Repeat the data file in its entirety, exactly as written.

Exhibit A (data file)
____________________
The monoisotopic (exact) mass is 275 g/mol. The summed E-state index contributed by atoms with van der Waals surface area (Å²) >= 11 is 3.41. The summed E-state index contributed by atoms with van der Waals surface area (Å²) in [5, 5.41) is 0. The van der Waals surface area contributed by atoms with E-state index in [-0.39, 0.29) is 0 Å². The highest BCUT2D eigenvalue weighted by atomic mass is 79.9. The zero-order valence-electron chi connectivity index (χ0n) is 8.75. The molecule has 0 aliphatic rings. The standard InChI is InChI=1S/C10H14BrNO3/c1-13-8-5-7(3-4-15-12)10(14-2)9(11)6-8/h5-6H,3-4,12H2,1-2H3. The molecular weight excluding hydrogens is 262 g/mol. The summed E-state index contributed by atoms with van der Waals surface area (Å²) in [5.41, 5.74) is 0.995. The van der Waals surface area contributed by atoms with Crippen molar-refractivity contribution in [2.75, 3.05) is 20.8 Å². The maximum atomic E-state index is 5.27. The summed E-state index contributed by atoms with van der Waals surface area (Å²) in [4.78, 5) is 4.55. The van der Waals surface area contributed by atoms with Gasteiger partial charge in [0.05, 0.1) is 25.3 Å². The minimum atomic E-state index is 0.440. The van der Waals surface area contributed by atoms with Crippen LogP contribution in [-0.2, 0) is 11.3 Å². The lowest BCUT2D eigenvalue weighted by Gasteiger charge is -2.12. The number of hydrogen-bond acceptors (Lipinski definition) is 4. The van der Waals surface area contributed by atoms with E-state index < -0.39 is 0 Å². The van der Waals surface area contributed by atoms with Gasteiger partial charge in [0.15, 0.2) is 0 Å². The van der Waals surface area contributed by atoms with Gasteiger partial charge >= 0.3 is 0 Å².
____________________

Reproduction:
The monoisotopic (exact) mass is 275 g/mol. The summed E-state index contributed by atoms with van der Waals surface area (Å²) >= 11 is 3.41. The summed E-state index contributed by atoms with van der Waals surface area (Å²) in [5, 5.41) is 0. The van der Waals surface area contributed by atoms with E-state index in [-0.39, 0.29) is 0 Å². The highest BCUT2D eigenvalue weighted by atomic mass is 79.9. The zero-order valence-electron chi connectivity index (χ0n) is 8.75. The molecule has 0 aliphatic rings. The standard InChI is InChI=1S/C10H14BrNO3/c1-13-8-5-7(3-4-15-12)10(14-2)9(11)6-8/h5-6H,3-4,12H2,1-2H3. The molecular weight excluding hydrogens is 262 g/mol. The summed E-state index contributed by atoms with van der Waals surface area (Å²) in [5.41, 5.74) is 0.995. The van der Waals surface area contributed by atoms with Crippen molar-refractivity contribution in [2.75, 3.05) is 20.8 Å². The maximum atomic E-state index is 5.27. The summed E-state index contributed by atoms with van der Waals surface area (Å²) in [4.78, 5) is 4.55. The van der Waals surface area contributed by atoms with Gasteiger partial charge in [0.05, 0.1) is 25.3 Å². The minimum atomic E-state index is 0.440. The van der Waals surface area contributed by atoms with Crippen LogP contribution in [-0.2, 0) is 11.3 Å². The lowest BCUT2D eigenvalue weighted by Gasteiger charge is -2.12. The number of hydrogen-bond acceptors (Lipinski definition) is 4. The van der Waals surface area contributed by atoms with E-state index < -0.39 is 0 Å². The van der Waals surface area contributed by atoms with Gasteiger partial charge in [0.15, 0.2) is 0 Å². The van der Waals surface area contributed by atoms with Gasteiger partial charge >= 0.3 is 0 Å².